Such a relief to cross that finish line! I did it. I finished my first 100 miler, that was actually 111.6 miles - and those last 11.6 miles hurt!

2017 raid du golf 177k Gwen running with another runner

As I crossed the finish line, I was already looking forward to the next big race. But I’m fully embracing the present for now. Time to recover. Next 100 miler will be in September with Katie. We were going to both run it and run our own race, but after that experience, I couldn’t imagine Katie running her first 100 without support the entire way, like she supported me. So I decided I will be running the my next 100 miler with Katie to support her in her first 100 miler attempt. We have some time to recover and train hard again, it is the Mountain Lakes 100 Miler in Oregon on September 23rd.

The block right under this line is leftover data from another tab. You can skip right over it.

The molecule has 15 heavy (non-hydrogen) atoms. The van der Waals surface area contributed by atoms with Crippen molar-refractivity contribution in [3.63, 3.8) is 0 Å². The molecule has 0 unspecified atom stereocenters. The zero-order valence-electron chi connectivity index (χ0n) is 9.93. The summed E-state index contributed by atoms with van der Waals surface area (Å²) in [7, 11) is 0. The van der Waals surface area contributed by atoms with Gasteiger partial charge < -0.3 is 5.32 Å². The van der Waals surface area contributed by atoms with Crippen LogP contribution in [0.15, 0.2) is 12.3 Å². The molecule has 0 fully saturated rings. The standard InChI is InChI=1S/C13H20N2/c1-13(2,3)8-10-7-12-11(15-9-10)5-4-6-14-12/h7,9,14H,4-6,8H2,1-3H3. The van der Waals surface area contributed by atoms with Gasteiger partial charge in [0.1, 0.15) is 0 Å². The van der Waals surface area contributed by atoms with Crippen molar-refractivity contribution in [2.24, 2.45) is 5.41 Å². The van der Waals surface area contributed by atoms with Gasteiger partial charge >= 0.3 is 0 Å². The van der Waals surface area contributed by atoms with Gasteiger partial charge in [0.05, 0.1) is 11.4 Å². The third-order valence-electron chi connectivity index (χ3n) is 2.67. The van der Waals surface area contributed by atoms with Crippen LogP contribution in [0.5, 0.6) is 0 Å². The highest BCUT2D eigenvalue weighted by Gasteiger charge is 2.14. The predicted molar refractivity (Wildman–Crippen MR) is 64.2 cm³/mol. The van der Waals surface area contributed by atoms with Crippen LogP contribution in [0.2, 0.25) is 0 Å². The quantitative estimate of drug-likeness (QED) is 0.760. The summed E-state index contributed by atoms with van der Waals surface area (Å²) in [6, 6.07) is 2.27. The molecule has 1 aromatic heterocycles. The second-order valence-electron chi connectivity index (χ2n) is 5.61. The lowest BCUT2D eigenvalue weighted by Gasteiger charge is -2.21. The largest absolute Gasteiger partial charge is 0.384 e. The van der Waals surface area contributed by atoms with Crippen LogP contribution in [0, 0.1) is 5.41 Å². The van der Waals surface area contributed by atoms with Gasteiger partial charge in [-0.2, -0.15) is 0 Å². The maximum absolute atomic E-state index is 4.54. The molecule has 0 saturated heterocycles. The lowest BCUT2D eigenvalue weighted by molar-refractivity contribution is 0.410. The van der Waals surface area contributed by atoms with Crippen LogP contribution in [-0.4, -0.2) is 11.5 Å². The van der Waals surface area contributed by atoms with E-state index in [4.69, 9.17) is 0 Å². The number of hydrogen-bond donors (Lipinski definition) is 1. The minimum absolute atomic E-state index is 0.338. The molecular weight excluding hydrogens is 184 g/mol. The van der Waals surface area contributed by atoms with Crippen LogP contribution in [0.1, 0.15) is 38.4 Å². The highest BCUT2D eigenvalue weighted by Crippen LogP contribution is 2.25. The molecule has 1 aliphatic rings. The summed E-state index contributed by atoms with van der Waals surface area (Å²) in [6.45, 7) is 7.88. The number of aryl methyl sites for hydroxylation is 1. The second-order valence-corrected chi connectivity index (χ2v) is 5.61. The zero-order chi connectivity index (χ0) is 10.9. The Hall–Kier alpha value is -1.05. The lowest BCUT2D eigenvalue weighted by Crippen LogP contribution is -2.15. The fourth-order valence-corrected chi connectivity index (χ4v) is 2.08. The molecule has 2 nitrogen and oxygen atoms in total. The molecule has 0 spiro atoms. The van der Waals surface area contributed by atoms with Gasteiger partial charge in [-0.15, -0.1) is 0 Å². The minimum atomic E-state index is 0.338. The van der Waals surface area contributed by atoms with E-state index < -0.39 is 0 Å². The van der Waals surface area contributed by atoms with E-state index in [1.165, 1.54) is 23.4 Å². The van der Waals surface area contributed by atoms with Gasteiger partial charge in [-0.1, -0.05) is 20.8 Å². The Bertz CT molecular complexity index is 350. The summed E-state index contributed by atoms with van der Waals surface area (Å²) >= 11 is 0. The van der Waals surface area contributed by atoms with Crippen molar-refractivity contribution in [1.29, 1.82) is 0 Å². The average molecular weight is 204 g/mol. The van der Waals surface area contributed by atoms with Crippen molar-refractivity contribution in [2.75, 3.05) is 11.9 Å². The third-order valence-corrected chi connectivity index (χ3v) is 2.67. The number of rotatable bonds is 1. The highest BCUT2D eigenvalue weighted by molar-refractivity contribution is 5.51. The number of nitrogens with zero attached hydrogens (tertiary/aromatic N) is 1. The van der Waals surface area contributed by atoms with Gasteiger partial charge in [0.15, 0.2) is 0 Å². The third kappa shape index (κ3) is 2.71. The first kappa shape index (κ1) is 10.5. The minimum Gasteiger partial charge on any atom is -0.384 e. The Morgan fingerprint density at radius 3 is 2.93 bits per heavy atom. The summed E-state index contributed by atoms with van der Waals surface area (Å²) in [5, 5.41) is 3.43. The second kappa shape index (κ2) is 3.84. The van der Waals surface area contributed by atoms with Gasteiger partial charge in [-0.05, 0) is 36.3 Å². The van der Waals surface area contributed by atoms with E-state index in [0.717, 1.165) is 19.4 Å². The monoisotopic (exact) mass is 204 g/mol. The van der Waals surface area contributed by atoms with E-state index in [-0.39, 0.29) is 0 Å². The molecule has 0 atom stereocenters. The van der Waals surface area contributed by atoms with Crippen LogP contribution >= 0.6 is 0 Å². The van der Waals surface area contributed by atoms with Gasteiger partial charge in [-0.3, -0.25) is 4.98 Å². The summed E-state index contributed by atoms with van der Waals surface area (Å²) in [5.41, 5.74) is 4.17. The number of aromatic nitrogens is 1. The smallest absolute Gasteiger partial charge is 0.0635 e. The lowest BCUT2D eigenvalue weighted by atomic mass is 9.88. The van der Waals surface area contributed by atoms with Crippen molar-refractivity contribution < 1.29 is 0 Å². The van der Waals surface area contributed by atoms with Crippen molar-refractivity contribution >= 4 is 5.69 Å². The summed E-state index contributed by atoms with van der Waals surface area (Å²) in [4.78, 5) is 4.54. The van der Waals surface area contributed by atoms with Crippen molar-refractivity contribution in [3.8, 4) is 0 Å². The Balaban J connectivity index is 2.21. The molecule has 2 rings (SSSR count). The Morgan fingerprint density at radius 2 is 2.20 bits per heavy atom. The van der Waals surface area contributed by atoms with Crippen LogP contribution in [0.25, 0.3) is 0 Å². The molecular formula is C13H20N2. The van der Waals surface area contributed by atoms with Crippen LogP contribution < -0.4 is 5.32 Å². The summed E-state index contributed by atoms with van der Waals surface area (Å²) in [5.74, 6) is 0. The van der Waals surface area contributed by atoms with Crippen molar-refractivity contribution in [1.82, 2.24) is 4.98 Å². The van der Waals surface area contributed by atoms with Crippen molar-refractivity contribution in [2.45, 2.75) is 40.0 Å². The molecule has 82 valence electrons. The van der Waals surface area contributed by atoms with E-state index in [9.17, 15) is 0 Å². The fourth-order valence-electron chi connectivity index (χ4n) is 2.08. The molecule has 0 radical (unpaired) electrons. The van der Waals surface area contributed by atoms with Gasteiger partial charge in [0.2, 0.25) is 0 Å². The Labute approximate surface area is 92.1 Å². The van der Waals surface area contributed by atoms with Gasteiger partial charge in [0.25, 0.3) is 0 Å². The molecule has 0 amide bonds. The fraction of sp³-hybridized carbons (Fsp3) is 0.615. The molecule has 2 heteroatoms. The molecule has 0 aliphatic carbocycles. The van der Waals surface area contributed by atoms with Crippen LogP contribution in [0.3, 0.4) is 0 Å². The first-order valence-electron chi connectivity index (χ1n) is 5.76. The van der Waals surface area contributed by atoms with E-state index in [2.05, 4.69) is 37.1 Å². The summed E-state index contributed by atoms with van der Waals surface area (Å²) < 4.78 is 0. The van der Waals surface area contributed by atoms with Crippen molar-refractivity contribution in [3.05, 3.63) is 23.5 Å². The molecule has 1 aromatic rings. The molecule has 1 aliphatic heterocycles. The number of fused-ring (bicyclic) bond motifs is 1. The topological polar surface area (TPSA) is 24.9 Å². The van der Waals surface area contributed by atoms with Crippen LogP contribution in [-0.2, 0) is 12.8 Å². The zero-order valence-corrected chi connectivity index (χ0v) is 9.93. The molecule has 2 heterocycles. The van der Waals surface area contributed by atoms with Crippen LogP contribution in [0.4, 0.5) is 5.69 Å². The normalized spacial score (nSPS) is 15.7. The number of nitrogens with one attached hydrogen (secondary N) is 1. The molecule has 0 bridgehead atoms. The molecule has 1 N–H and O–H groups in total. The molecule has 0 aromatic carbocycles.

Thank you so much to everyone that followed this adventure and supported me, it meant a lot and made all of this possible!


We will be hosting a YouTube LIVE (sometime next week) where you all can join in and ask me questions about the race, my training, the pain and darkness, nutrition or whatever you want. It should be fun so stay tuned for that! 


real fuel bites nutrition

Also, if you want to know more about my race nutrition, and to get the recipe of Katie’s amazing Real-Fuel Bites that that saved my race, checkout this Blog Post about them!

The clock reads 22:37 because this includes the time crossing in the boat, the official running time for the race subtracts the time in the boat, ending in 22:16

The clock reads 22:37 because this includes the time crossing in the boat, the official running time for the race subtracts the time in the boat, ending in 22:16

If you want to EAT LIKE US, you will want to grab our Cookbook + Nutrition Guide, it has it all, our nutrition philosophy, how to cook oil-free, why, recipes and inspiration!